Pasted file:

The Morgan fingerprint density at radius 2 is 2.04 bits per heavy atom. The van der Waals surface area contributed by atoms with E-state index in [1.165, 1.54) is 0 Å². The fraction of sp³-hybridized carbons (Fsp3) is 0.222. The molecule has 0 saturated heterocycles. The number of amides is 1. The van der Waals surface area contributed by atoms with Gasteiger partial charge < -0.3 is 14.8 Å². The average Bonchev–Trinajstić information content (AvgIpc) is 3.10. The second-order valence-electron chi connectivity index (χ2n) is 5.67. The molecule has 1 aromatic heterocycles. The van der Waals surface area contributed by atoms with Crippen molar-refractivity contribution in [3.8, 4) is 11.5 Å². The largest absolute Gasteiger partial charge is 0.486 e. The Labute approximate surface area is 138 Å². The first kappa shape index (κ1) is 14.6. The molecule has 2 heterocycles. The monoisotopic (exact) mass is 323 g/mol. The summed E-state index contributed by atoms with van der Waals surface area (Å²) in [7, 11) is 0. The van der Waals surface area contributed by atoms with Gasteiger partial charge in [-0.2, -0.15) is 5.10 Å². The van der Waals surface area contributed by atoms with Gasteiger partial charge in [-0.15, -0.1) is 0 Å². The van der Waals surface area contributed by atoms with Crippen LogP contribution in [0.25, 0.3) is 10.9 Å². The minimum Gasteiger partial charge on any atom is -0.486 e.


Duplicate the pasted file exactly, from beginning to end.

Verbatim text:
The Morgan fingerprint density at radius 2 is 2.04 bits per heavy atom. The van der Waals surface area contributed by atoms with E-state index in [1.165, 1.54) is 0 Å². The fraction of sp³-hybridized carbons (Fsp3) is 0.222. The molecule has 0 saturated heterocycles. The number of amides is 1. The van der Waals surface area contributed by atoms with Gasteiger partial charge < -0.3 is 14.8 Å². The average Bonchev–Trinajstić information content (AvgIpc) is 3.10. The second-order valence-electron chi connectivity index (χ2n) is 5.67. The molecule has 1 aromatic heterocycles. The van der Waals surface area contributed by atoms with Crippen molar-refractivity contribution in [3.8, 4) is 11.5 Å². The largest absolute Gasteiger partial charge is 0.486 e. The Labute approximate surface area is 138 Å². The first kappa shape index (κ1) is 14.6. The molecule has 2 heterocycles. The monoisotopic (exact) mass is 323 g/mol. The summed E-state index contributed by atoms with van der Waals surface area (Å²) in [7, 11) is 0. The van der Waals surface area contributed by atoms with Gasteiger partial charge in [-0.2, -0.15) is 5.10 Å². The van der Waals surface area contributed by atoms with Gasteiger partial charge in [-0.15, -0.1) is 0 Å². The van der Waals surface area contributed by atoms with Crippen LogP contribution in [0.25, 0.3) is 10.9 Å². The minimum Gasteiger partial charge on any atom is -0.486 e.